Disclosure: I worked for the Lamont campaign doing web design and production and some writing for the official blog (from 9/5/06 to 11/07/06).

Friday, August 25, 2006

 

Lieberman's Failures on Homeland Security

Slow news day (or morning, at least), and starting today and through the weekend I won't be posting much. Make sure to visit the local and national blogs linked on the left.

Here are two absolute must-read posts from today to start, both spotlighting the very important and until now very overlooked issue of Sen. Lieberman's failures on Homeland Security.

First, Joejoejoe at dKos highlights Lieberman's leading role in dismantling FEMA, as well as his role in confirming Michael Brown and complete failure in oversight responsibilities as Chairman of the Homeland Security Committee from the Jeffords switch in 2001 up until the Democrats lost the Senate in 2002.

I was struck by this absolutely prescient testimony from Ivo Daalder, arguing against folding FEMA into DHS in front of the Judiciary Committee in June 2002:

Daalder: Take FEMA. This is one of the best run federal government agencies. It has excellent record, gained through years of responding to natural disasters, of dealing with state and local government entities and first responders. In its FY2003 budget, the Bush administration proposed that FEMA take central control of all training and grant programs for first responders, providing state and local authorities with the kind of one-stop shopping and integrated training program they have long demanded. Why, then, tear an agency with such a successful record from its roots and integrate into a much larger bureaucracy, with new command and control lines? Much of its day-to-day responsibility has nothing to do with terrorism--and whatever responsibility it does have for this area is fundamentally different from the preventive and protective counter-terrorism functions of other parts of the proposed department. No one proposes to merge the diplomatic functions of the State Department with the military functions of the Pentagon, even though both have a role in national security policy--including in countering terrorism. Might it not be better, then, to leave FEMA be, and coordinate its counter-terrorism role as part of a well-functioning interagency process?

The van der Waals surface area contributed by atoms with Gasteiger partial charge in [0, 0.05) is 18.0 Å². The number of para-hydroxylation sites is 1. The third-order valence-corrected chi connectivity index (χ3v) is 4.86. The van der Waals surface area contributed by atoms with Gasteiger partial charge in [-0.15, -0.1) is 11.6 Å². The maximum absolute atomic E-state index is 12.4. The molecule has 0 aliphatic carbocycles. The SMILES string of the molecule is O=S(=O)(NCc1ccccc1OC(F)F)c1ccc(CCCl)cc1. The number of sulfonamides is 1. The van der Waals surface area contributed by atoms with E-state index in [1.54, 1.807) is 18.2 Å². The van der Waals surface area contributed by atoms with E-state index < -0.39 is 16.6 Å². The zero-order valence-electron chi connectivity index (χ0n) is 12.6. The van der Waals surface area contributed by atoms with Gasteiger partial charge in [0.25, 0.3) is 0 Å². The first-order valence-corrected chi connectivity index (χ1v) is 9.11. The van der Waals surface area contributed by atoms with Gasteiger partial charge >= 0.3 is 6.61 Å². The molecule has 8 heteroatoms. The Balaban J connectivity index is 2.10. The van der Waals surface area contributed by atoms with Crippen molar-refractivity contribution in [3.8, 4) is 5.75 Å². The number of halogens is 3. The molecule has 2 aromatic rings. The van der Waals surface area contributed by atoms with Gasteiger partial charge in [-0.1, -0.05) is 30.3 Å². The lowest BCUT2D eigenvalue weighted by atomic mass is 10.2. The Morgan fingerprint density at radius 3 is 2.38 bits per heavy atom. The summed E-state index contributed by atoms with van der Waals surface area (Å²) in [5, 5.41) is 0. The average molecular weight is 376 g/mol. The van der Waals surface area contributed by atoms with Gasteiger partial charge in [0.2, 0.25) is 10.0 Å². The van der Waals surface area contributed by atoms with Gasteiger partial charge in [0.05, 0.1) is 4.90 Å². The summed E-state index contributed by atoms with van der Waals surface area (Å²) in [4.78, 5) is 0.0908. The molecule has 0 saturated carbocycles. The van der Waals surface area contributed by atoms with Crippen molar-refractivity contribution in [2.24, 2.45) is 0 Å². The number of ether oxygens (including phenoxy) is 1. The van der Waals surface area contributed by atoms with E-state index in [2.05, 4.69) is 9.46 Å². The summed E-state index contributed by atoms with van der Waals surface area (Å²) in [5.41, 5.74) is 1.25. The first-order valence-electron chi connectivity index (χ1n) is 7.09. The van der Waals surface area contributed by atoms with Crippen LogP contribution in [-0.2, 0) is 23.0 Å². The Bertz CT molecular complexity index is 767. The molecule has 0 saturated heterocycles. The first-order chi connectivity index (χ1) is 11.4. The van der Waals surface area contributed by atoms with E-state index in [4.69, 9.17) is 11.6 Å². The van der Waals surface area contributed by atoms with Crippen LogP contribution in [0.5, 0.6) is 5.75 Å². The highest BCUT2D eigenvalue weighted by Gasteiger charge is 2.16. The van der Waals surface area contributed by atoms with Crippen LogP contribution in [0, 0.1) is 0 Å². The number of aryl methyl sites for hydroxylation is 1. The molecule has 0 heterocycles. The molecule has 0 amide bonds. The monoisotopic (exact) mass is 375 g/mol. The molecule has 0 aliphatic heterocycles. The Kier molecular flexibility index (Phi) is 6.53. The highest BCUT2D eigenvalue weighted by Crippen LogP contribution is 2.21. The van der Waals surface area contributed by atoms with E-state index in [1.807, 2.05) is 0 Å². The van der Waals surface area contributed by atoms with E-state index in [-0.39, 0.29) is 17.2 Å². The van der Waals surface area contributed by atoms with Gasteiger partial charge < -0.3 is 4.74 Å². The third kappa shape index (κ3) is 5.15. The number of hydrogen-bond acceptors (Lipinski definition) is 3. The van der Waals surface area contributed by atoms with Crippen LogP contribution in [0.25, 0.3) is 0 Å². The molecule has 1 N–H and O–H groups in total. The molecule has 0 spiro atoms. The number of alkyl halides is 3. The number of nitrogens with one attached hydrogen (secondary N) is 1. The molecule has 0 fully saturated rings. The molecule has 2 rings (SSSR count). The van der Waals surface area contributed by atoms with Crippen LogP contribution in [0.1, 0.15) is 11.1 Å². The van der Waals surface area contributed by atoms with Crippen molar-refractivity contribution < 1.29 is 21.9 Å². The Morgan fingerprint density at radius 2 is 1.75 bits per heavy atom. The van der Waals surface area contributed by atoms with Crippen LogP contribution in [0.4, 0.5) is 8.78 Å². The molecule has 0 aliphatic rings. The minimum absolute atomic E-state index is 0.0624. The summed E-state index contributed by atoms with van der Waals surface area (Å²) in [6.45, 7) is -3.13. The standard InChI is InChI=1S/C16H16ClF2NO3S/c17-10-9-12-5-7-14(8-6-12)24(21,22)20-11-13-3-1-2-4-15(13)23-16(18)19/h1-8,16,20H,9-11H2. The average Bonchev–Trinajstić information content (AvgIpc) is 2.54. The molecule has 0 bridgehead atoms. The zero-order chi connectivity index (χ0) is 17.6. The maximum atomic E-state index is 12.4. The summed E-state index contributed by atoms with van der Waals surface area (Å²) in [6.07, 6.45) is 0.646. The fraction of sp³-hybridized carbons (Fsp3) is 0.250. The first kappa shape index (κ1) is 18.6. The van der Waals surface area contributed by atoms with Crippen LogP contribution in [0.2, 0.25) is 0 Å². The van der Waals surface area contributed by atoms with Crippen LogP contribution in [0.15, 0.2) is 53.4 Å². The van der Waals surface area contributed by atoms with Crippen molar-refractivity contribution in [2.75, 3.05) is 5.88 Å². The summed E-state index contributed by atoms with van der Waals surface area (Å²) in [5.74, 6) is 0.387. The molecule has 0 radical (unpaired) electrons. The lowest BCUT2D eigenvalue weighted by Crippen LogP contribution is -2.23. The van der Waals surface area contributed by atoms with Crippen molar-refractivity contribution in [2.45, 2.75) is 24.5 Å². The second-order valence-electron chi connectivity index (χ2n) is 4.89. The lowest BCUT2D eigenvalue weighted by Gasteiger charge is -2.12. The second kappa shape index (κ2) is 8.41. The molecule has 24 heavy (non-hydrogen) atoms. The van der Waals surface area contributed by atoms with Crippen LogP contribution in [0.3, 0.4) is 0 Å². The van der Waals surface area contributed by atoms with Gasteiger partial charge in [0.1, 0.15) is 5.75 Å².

It's not as if DHS as it was configured was a foregone conclusion. Sen. Lieberman played an active role in weakening FEMA, against the advice of many experts, which, along with a complete lack of oversight of DHS, resulted in the post-Katrina disaster last year.

Second, Maura at MLN explores the infamous 42-minute Michael Brown hearing in the detail it deserves:

Joe Lieberman was a leader who had oversight responsibility and was actually in power in the Senate leading the committee that should have actually VETTED Michael Brown, not praised him effusively based solely on his own resume or used most of the 42-minute hearing to engage in inane banter. Joe Lieberman abdicated his oversight authority. That's the way things are done in Lieberman's Washington.